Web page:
16 KMs from Zuluk, travelling up through exhilarating hairpin bends (around 32), at around 12000ft, Lungthung is in my bet the best of the three. The entire panorama of Kanchenjunga is visible in a poised directness from here. Make sure you start early from Zuluk if wishing to see the sunrise out of here.
As the eastern night sky starts to bleed the first light before the sun actually rises, while the billion stars are still twinkling, the morning star the brightest, keep peeping westward every now and then. While the entirety will be still pitch dark, between the west and east, suddenly at a moment of miracle, the summit of Kanchenjunga invisible till then will bloom up in vivid red. Gradually hence, the victory of light over darkness will unfold, as if ceremoniously being celebrated by Mother Nature. The hues on the great Kanchenjunga will change from red to pink, then gold to silver. The eastern horizon brightens up spectacularly, vanishing the cliché stars, for quite a fantasy of ‘sea of clouds’ underneath your feet. White mist waves weaving an inconceivable magic for the eyes.
Nathang or Gnathang Valley
Probably the ‘apple of the eye’ of the entire Silk Route, Nathang Valley at 13500 ft. is magnificent. Originally inhabited by Tibetan yak herders, Nathang Valley in modern times is gaining popularity due to its pristine landscapes. Sometimes also referred to as ‘Ladakh of the east’, it indeed has some similarities. A flat grassy valley interspersed by winding streams of glacial melt surrounded by daunting barren mountains. It witnesses a riot of colors during the blooming season of Rhododendrons between June and September. Unlike any other place in the silk route, this small village of some 50 modest wooden houses are inhabited by people of Tibetan origin.
The valley changes its theme with time. From being engulfed with thick fog where visibility would be less than a meter, to pompous brightness in the sunlit mornings. Around 5 homestays take guests these days, some of which are traditional wooden houses. The altitude of the place makes it quite chilly in the nights, and if it is windy on top of that, it can get quite unbearable. There is a temple on a hilltop at the village. Be cautious before exerting on the steps, but if you get to the top, the view of the entire village and the extended valley will carve a place in your memories forever. Prayer flags adorn all corners of the village which makes it more colorful.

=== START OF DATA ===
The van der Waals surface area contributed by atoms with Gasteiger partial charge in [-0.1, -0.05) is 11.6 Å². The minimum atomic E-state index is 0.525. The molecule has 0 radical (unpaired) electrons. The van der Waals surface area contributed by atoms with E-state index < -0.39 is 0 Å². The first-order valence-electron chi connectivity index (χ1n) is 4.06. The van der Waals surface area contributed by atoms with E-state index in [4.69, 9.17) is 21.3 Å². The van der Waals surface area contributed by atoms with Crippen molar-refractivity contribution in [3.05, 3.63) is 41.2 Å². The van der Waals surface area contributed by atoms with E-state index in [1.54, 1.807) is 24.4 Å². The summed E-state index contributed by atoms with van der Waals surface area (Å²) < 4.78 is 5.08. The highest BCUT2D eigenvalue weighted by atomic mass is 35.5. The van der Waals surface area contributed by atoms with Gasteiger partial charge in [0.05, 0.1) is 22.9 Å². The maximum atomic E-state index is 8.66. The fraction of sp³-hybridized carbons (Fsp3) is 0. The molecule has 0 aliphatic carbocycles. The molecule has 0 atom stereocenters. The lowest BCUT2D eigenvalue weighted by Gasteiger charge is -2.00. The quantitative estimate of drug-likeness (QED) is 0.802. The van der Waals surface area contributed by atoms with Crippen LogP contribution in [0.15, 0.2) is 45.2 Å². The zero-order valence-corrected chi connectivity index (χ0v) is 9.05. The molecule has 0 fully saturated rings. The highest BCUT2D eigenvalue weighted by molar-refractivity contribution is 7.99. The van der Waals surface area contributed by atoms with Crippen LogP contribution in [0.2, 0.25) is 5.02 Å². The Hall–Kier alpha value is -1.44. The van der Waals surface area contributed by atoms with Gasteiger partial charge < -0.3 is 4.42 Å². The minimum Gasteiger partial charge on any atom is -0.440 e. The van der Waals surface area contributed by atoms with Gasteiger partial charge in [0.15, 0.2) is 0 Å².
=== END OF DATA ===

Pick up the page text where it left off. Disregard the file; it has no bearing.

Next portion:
There is a wooden high school in the village, which is quite remarkable given its remoteness. The village gets intermittently inaccessible in winters when it recedes under thick blankets of snow. The surrounding slopes of the village are ideal for skiing and government of Sikkim is in talks with the army to set it up as a destination of winter sports. Apart from the homestays, an old Dafter Bunglow has been renovated recently by the ministry of tourism for accommodation. After Thangu in North Sikkim, Nathang Valley is the second highest place in Sikkim where tourists can stay but again, spending a night at 13500 ft., the body must be acclimatized properly.
Eagle’s Nest Bunker
Now this place is elusive. Very few people properly know about where it actually is. Even the locals of Nathang Valley and army officers posted there could not tell us about it, however it definitely is somewhere within a radius of 5 KMs from Nathang Valley on the main road. One of my friend could locate it successfully and witnessed a sunrise which left him, in his words, ‘spellbound’. It is an old army bunker atop a hill. A small uphill tread from the road would take you up there. The walls of the bunker have bullet marks from the Sino-Indian war in the early sixties. The location is perfectly strategic giving a 360-degree unhindered view of the surrounding. At sunrise, the bunker floats above a sea of clouds providing views of not only the entire Kanchenjunga massifs, but as far as the plains of Tibet on the North where the great Bramhaputra river (known as Tsongpo River in China) can be seen like a winding stream of molten gold echoing the first lights. Other distant peaks of Tibetan Plateau, western Bhutan, the Tarai plains of Bengal and even the hill town of Darjeeling can be spotted from the Eagle’s nest just like an Eagle would see it. An experience of witnessing a sunrise from up here would truly be mesmerizing.